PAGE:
The Lazy Student’s Guide To Picking Electives For Next Semester
University gives us the freedom to pick and choose (mostly) what we want to do, and when to do it. Medieval basket weaving? Ukulele Performance Group? Creative writing? The options are endless!
#1 Consider The Content And Lecturer
Arguably this should be the most important consideration. What is the unit actually about? Is it interesting? Does it compliment your major? Can you stand 13 weeks of the history of economics just because it sounds easy?
Don’t forget the lecturer — the mitochondria of the unit’s cell. Lecturers are fickle — opt for the knowledgeable, older professor and most likely they don’t know what PowerPoint is yet so you end up looking at printed off notes during a lecture *shudder*.
Or pick the chill, young lecturer and it turns out they usually try to compensate for their “coolness” with overly strict marking. What a minefield.
Employers look at your units. They will even ask you questions about them in interviews. Sorry if I’m the first person to tell you that.
There is something to be said for avoiding too many “throwaway units” – the units you only took because they looked easy at the time and filled up your schedule. Then when you look at your transcript, your core units provide a stark contrast and make them even more obvious – as if “Music Theory 101” wouldn’t stand out between “Law of Trusts” and “Constitutional Law”. Whoops.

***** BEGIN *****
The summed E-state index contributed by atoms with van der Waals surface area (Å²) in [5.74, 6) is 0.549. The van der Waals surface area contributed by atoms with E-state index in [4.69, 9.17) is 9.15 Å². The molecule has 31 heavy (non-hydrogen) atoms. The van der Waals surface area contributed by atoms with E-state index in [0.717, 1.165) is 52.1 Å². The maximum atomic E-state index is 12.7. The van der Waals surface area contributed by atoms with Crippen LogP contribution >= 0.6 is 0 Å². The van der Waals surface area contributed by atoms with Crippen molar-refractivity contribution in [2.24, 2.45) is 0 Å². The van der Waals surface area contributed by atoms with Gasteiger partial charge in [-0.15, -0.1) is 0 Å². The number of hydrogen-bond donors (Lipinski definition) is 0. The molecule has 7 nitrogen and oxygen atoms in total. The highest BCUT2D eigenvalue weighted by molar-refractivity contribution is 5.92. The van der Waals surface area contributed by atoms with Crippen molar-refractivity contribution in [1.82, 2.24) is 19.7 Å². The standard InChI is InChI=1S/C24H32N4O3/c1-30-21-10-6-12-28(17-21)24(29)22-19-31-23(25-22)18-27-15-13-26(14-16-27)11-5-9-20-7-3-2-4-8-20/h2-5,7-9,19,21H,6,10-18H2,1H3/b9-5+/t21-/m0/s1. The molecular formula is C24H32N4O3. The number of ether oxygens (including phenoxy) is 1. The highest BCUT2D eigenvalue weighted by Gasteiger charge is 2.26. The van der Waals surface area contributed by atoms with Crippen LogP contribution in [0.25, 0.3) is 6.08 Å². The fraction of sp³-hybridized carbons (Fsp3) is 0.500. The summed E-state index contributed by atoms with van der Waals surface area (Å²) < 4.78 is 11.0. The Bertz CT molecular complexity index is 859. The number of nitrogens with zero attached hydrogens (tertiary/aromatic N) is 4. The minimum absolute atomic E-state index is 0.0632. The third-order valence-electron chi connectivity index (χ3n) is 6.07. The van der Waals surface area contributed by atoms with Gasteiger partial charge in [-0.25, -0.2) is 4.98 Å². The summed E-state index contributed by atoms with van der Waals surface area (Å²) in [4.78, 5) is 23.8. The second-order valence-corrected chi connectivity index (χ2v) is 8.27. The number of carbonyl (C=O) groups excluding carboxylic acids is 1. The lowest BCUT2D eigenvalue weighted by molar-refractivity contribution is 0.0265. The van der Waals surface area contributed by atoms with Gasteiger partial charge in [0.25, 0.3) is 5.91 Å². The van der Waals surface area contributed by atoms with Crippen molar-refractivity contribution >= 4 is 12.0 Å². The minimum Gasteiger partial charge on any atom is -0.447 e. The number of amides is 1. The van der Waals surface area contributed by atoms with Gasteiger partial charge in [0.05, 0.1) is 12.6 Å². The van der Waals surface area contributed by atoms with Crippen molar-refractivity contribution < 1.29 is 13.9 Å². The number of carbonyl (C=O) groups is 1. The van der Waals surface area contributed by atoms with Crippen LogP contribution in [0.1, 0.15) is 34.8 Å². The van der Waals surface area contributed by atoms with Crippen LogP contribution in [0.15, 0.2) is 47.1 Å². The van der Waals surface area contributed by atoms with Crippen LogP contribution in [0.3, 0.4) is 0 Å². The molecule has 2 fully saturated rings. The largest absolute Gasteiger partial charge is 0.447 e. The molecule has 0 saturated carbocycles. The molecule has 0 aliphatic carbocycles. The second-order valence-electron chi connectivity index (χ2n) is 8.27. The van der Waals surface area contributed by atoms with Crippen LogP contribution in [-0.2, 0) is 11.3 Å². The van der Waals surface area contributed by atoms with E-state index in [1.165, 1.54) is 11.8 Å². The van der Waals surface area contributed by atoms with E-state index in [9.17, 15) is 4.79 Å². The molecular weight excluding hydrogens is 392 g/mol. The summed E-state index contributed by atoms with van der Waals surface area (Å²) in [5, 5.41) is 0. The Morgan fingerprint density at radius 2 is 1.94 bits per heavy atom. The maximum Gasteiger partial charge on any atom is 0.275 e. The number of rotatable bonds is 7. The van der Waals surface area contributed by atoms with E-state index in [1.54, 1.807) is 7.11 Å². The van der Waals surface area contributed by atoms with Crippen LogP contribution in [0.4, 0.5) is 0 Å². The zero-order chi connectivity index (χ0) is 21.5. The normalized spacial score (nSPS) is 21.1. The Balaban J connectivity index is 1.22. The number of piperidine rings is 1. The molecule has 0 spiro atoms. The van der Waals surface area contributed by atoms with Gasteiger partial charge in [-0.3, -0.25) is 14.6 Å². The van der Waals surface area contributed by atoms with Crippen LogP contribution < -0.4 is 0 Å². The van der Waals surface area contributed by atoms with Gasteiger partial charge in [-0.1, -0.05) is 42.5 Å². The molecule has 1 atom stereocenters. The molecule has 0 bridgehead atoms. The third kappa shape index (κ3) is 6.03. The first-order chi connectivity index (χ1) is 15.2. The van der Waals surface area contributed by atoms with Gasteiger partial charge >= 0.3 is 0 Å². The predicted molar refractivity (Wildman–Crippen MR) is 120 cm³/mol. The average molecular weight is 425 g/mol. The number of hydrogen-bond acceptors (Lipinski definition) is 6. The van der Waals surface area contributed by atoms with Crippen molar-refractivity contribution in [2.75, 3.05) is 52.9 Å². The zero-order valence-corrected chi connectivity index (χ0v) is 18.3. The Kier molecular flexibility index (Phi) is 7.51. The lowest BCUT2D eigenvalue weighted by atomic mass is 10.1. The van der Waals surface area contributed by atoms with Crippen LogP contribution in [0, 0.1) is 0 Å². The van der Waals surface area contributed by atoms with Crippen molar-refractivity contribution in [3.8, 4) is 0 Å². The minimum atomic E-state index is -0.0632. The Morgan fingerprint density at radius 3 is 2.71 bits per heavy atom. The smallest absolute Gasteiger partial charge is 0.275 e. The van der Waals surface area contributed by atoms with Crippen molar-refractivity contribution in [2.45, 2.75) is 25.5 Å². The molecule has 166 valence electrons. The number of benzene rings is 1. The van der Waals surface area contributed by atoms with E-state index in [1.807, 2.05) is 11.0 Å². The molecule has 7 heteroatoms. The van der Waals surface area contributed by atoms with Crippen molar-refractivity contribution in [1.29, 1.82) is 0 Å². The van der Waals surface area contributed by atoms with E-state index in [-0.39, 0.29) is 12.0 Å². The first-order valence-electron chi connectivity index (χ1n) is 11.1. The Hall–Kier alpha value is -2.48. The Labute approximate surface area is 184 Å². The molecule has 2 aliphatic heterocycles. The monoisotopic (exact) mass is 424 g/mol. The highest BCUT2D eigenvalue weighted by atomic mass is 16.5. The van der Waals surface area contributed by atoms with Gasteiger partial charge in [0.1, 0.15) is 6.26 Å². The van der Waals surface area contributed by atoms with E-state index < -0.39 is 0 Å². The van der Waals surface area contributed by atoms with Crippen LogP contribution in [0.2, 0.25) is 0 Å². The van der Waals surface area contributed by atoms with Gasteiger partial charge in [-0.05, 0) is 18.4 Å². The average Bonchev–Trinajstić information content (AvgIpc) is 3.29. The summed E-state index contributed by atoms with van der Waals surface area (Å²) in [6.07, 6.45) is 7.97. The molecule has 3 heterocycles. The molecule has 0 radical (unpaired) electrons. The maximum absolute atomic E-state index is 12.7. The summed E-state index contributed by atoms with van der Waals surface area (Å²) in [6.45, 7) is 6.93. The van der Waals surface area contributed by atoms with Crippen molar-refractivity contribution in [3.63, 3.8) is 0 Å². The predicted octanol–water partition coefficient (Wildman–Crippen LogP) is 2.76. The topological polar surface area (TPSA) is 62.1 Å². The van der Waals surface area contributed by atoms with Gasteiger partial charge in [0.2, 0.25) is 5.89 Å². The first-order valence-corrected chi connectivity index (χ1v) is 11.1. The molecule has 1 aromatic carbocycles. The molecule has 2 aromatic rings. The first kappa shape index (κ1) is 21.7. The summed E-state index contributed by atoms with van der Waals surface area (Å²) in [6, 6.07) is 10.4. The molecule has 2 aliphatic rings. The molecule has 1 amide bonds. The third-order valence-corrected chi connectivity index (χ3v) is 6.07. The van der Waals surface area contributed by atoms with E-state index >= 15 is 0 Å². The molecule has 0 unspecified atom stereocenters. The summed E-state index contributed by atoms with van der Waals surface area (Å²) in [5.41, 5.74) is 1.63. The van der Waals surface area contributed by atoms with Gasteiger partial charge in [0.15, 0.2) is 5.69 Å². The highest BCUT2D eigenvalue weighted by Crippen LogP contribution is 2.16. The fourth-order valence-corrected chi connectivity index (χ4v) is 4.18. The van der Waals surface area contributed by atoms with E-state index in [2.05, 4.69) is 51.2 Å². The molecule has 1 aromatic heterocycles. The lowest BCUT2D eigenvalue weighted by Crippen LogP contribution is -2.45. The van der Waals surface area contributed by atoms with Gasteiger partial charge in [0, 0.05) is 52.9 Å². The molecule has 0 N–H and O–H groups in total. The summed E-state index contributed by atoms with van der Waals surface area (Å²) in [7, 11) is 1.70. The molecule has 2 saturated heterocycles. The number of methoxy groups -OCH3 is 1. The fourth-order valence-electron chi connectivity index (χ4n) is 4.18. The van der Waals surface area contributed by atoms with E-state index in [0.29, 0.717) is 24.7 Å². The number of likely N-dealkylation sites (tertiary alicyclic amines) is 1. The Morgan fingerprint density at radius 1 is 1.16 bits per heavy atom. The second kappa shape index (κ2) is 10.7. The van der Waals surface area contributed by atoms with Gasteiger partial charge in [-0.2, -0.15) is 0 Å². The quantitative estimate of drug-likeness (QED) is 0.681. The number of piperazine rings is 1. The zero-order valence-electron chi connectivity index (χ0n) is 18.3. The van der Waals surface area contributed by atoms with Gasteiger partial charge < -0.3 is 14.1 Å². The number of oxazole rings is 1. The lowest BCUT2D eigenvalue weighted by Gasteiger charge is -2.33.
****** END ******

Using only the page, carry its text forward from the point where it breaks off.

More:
The older I get, the more I’m convinced to pick units purely based on their timetabling. My first-year approach was: If you have unrecorded lectures on a Friday afternoon that is a big ol’ no from me. 8am tutorials? Boy, bye.
Six years later, I look at those options and think: a) how easy would it be to get parking for both of those classes and b) 8am tute? Damn I’m going to have a productive day after that! Don’t make lazy choices, make smart choices.
#4 Exam Vs No Exam
Another go-to method of picking units is going straight for the one without an exam. You may think non-examined units are great for reducing end-of-semester stress, or that “You’re better at assignments than exams”. Unfortunately, both of these things are never true.
Non-examined units usually compensate with double the assignments during semester, meaning that instead of an awful seven days of SWOTVAC and a two-hour exam, you have an awful 13 weeks of continuous research, tute participation, submissions, and assessments. Moral of the story: you are not any smarter for avoiding exams.
#5 Get Heaps of Advice
So you can’t decide on your own? A great idea would be to get the advice of an older student and get their recommendations (and even their notes/textbooks if you’re lucky). If you’re going to base your decision on their advice alone, maybe check in with a few others. Check online forums or Facebook groups for more perspectives.
People have different strengths and weaknesses — while others may hate rigid, traditionally structured units, others work best under clear structure and expectations. Know what works for you and make sure you ask exactly why a unit worked, or why a lecturer was good or bad.
(Lead image: Community/NBC)